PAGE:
Reducing Waste Supporting a Circular Economy

28 March 2022

Reducing Waste Supporting a Circular Economy
Recent events in Ukraine have brought renewed focus on how resilient our supply chains are for those essential commodities which we use day-to-day, such as energy to keep our lights on. In recent years, whether it be sources of energy or raw materials such as metals or grain, the current supply chains which “feed” our society are being changed – increasingly by default and in an unplanned manner.


We need a more robust solution and part of the answer lies in the development of a Circular Economy – a concept usually interpreted in public debate through the lens of Net Zero and environmental concerns. These perspectives however are beginning to change, as evidenced in recent press coverage (see here).
At a recent seminar organised by the Association for Public Service Excellence (APSE), Tim Walker, arc21’s CEO, talked through the implications of Westminster’s latest Environment Act under the title “Reducing Waste: Supporting a Circular Economy”.
One definition of a Circular Economy is that it “values resources, cuts carbon emissions & reduces waste”. The concept also featured strongly at last year’s COP26 in Glasgow. Delegates were advised that a Circular Economy, where ”resource efficiency is maximised, the waste hierarchy is adhered to and our materials are put back to use”, could reduce greenhouse gas emissions by 39%. The flip side of addressing our climate crisis is that we need to use and develop materials that can be used again and again, leading to less reliance on imports of virgin materials and other finite natural resources.
This is particularly relevant in the world of waste. People often fail to make the connection, but waste is the physical outworking of how much “stuff” we consume. Habits which aren’t exactly Circular Economy friendly. It’s estimated that every one of us personally consumes almost half a tonne of stuff annually, hence the colossal amounts of rubbish produced on a daily basis.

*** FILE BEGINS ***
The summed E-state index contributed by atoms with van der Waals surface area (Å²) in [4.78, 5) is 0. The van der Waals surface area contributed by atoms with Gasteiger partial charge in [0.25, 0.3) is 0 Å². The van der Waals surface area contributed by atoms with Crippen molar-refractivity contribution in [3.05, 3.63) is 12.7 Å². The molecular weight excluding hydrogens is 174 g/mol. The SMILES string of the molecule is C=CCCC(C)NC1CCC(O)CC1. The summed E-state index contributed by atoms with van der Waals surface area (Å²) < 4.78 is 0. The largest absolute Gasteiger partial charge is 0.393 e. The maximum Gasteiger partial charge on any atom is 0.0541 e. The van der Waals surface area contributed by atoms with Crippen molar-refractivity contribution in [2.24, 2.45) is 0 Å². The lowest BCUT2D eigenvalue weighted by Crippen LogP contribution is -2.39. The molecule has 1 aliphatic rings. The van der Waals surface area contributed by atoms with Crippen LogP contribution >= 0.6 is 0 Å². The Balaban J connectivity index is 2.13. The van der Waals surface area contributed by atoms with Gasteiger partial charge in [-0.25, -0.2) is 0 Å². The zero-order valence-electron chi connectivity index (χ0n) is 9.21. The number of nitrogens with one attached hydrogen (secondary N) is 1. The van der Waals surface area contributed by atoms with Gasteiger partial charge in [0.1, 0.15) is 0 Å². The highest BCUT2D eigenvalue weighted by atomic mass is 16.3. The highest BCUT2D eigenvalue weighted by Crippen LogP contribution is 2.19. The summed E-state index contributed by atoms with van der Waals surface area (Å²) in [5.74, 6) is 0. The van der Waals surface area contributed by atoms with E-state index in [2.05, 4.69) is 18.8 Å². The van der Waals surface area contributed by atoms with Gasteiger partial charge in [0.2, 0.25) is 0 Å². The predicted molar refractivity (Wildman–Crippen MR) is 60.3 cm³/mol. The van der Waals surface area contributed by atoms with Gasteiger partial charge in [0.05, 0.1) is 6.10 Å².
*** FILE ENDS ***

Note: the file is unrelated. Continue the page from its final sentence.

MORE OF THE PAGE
There are a number of provisions in the Environment Act (2021) seeking to accelerate the growth of a Circular Economy:
  • Extended Producer Responsibility (EPR) to make producers pay 100% of the disposal of products, starting with plastic packaging
  • Deposit Return Scheme (DRS) for single use drinks containers
  • Banning certain single use plastics
  • Electronic waste tracking to monitor waste movements to help tackle fly-tipping and waste crime
  • The “near” elimination of landfilling bio-degradable waste by 2028
  • Reducing landfilling of residual waste to 10% by 2035
Given that the first two elements of the waste hierarchy are to “Reduce” and ”Reuse”, the emergence of the Circular Economy is excellent news for residents who pay for Council waste collection and disposal. The bad news, however, is that such is the scale of change required to build a Circular Economy, it will take 20-30 years working at full pace for it to come to fruition. Until that happens, we’re still left with the sizeable problem of what to do with our non-recyclable rubbish (15m black bins’ worth each year just in the arc21 area).
New infrastructure such as that proposed by arc21 can contribute during this transition by increasing the amount and quality of recyclable material recovered, and turning our non-recyclable waste into green energy. The long-term solution, however, will be to consume less and design products that are Circular Economy friendly (i.e. can be reused many, many times). That will be better for the environment and the climate, and help reduce the impact on us from unforeseen global supply chain shocks.